Sky Show This Month: "Two-Tailed" Comet Nearing Earth

Victoria Jaggard
National Geographic News
January 26, 2009

A fresh new face has moved into our neighborhood, but once it swings by Earth next month, it may never come back.

Comet Lulin is currently sailing through the inner solar system and is getting closer to our home planet, with its nearest approach expected in late February.

Although it will probably be hard to see with the naked eye, the comet "should be a fairly easy object [to see with] modest amateur telescopes or even binoculars," said Don Yeomans, a comet expert at NASA's Jet Propulsion Laboratory in Pasadena, California.

In fact, notes astronomer Mark Hammergren of Chicago's Adler Planetarium, "it's visible right now with a small telescope if you know where to look."

But Hammergren notes that the icy body has the potential to do something unexpected.

Comet Lulin is arriving from the far reaches of the solar system on a nearly parabolic orbit—"it's almost as if it comes from infinity and goes back out to infinity," he said. (Explore an interactive solar system.)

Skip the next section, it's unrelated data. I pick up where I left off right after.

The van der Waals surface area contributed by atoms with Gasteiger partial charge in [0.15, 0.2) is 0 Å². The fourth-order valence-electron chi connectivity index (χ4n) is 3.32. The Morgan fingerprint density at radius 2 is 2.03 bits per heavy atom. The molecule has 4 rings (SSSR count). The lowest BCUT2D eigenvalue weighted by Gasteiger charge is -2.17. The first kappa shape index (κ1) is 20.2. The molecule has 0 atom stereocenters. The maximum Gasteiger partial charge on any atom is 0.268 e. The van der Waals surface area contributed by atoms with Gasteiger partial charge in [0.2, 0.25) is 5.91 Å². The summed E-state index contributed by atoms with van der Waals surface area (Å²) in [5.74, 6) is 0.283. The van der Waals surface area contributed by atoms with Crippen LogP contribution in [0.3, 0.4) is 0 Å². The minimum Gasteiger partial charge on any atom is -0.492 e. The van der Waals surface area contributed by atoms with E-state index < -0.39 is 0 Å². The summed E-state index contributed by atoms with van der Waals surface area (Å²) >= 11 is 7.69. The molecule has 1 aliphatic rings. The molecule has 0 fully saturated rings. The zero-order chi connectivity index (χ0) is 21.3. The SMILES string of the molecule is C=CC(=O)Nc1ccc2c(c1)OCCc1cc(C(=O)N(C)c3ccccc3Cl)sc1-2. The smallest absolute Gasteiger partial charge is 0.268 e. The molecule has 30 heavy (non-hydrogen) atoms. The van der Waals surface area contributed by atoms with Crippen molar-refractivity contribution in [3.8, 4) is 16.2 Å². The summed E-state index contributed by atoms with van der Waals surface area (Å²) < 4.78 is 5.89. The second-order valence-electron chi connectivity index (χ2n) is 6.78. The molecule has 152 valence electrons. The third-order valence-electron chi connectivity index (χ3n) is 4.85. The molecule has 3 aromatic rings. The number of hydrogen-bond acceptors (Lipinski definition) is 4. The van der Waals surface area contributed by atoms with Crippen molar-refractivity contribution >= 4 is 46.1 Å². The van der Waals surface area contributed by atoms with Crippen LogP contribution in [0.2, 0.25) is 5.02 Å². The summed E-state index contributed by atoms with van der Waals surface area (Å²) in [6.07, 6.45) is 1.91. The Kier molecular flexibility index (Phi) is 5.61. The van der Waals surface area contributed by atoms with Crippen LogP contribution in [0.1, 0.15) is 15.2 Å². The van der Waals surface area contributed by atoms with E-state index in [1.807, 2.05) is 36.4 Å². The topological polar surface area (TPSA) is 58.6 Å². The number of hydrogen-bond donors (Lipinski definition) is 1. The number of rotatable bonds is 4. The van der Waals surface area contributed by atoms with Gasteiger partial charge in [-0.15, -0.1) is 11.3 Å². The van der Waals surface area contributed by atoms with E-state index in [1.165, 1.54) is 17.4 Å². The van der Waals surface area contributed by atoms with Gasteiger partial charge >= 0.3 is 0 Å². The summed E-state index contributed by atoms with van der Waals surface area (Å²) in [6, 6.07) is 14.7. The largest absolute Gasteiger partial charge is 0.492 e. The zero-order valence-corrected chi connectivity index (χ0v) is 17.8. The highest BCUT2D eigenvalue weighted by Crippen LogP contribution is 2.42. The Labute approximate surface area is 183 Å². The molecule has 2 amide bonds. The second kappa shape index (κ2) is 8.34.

This means Lulin could be on its first pass by the sun, so the comet should still be encrusted in "fresh" ices preserved by the freezing environment of the outer solar system.

As the object is exposed to the sun's heat for the first time, those ices will vaporize, possibly causing the comet to brighten rapidly or even break apart.

What's more, the comet's orbit is in nearly the same plane as Earth's but is traveling in the opposite direction. This causes Lulin to appear to move unusually fast and display a rare anti-tail—an optical effect that creates a secondary "tail" pointing toward the sun.

Cosmic Fuzz Ball

Quanzhi Ye, a student at China's Sun Yat-sen University, found Comet Lulin in 2007 while examining images from the Lulin Observatory in Taiwan as part of an asteroid sky survey.

Lulin made its closest approach to the sun on January 10, 2009, and has since been getting brighter in the morning sky. Over the coming weeks stargazers will see it move westward from the constellation Libra into Virgo.

Continued on Next Page >>


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